|April 23, 2014|
Previously published on April 2014
It's April, and time for my semi-annual installment of "Is This Appealable?" -- a selection of the adverse orders that trial lawyers ask me about most often. As usual, these answers apply 95% of the time in California state courts; there are usually exceptions, and every adverse order deserves careful assessment to determine its appealability (or reviewability by writ).
5. Is a post-judgment order granting a new trial appealable?
YES -- which should greatly concern the judgment-loser who just secured a new trial! This party must now notice a "protective" appeal from the judgment it lost, in case the new-trial order is reversed.
4. Is an order compelling arbitration appealable?
NO. Generally the parties must arbitrate, with any appeal lying from a later judgment confirming the arbitration award. (Civ. Proc., §1294(d)) But there is authority for attacking the order via writ petition.
3. Is an order requiring someone to sign a settlement agreement appealable?
YES, ironically. A recent case holds such an order is a mandatory injunction. All mandatory injunctions are appealable.
2. Is an order denying summary judgment appealable?
NO, it is reviewable only by petition for writ of mandate filed within 20 days. (Code Civ. Proc., §437c(m)(1))
1. Is an order granting summary judgment appealable?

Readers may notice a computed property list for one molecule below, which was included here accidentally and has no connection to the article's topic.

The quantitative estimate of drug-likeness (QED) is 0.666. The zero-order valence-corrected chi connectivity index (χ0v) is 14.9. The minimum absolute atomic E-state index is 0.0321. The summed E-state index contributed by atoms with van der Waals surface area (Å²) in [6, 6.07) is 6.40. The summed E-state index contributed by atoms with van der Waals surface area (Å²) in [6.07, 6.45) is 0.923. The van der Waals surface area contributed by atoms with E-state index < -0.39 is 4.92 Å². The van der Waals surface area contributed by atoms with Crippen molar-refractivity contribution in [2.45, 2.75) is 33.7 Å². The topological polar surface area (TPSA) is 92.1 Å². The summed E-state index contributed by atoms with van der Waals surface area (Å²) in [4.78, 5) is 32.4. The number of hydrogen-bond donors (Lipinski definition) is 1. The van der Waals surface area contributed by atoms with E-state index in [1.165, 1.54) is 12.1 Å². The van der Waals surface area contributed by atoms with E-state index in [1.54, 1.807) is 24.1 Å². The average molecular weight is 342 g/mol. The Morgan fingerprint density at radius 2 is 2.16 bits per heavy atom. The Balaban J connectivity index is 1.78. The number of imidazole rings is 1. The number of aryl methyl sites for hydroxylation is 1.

NO! Only the separate Judgment that shortly follows is appealable. If the party that won summary judgment does not submit a Proposed Judgment, the aggrieved party should do so, in order to have something to appeal from. Some appellate courts will "treat" a prematurely filed appeal as having been taken from the subsequent judgment, if there is one. But many will dismiss such an appeal without prejudice -- a hassle you do not need.
The practical message: Whenever you suffer an important loss, study the statutes controlling appealability, as well as the particular statute controlling the motion or application, and relevant cases. If you cannot reach absolute certainty on whether it's appealable, call someone who can, because the stakes are “do-or-die.” The same goes for a big pre-judgment win, since you should always know your opponents' options better than they do.